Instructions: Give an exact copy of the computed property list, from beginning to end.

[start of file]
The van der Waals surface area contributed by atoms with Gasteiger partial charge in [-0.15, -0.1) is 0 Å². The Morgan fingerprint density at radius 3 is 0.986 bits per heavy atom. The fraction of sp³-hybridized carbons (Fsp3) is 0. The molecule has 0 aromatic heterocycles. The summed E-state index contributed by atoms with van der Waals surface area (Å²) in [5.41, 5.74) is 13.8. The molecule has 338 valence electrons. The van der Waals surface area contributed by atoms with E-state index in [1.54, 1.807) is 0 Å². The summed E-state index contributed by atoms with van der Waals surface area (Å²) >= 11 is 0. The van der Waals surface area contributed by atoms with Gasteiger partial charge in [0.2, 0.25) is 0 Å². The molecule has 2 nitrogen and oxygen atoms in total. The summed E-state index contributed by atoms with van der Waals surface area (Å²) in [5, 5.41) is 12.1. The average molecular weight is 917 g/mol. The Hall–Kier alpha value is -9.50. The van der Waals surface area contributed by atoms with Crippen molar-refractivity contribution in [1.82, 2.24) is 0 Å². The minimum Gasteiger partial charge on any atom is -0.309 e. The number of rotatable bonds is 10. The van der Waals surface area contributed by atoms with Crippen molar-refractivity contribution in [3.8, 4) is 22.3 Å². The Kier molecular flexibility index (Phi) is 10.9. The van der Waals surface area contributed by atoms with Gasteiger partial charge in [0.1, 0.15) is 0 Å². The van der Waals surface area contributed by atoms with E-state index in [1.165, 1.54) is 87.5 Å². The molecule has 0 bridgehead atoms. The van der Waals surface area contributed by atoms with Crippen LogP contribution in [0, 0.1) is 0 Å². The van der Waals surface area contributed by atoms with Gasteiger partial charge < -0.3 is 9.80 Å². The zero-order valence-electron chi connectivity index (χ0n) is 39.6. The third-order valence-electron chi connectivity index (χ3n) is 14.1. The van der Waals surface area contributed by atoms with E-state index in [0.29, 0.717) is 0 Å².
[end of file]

The van der Waals surface area contributed by atoms with Gasteiger partial charge in [-0.15, -0.1) is 0 Å². The Morgan fingerprint density at radius 3 is 0.986 bits per heavy atom. The fraction of sp³-hybridized carbons (Fsp3) is 0. The molecule has 0 aromatic heterocycles. The summed E-state index contributed by atoms with van der Waals surface area (Å²) in [5.41, 5.74) is 13.8. The molecule has 338 valence electrons. The van der Waals surface area contributed by atoms with E-state index in [1.54, 1.807) is 0 Å². The summed E-state index contributed by atoms with van der Waals surface area (Å²) >= 11 is 0. The van der Waals surface area contributed by atoms with Gasteiger partial charge in [0.2, 0.25) is 0 Å². The molecule has 2 nitrogen and oxygen atoms in total. The summed E-state index contributed by atoms with van der Waals surface area (Å²) in [5, 5.41) is 12.1. The average molecular weight is 917 g/mol. The Hall–Kier alpha value is -9.50. The van der Waals surface area contributed by atoms with Crippen molar-refractivity contribution in [1.82, 2.24) is 0 Å². The minimum Gasteiger partial charge on any atom is -0.309 e. The number of rotatable bonds is 10. The van der Waals surface area contributed by atoms with Crippen molar-refractivity contribution in [3.8, 4) is 22.3 Å². The Kier molecular flexibility index (Phi) is 10.9. The van der Waals surface area contributed by atoms with Gasteiger partial charge in [0.1, 0.15) is 0 Å². The van der Waals surface area contributed by atoms with E-state index in [1.165, 1.54) is 87.5 Å². The molecule has 0 bridgehead atoms. The van der Waals surface area contributed by atoms with Crippen LogP contribution in [0, 0.1) is 0 Å². The van der Waals surface area contributed by atoms with Gasteiger partial charge < -0.3 is 9.80 Å². The zero-order valence-electron chi connectivity index (χ0n) is 39.6. The third-order valence-electron chi connectivity index (χ3n) is 14.1. The van der Waals surface area contributed by atoms with E-state index in [0.29, 0.717) is 0 Å².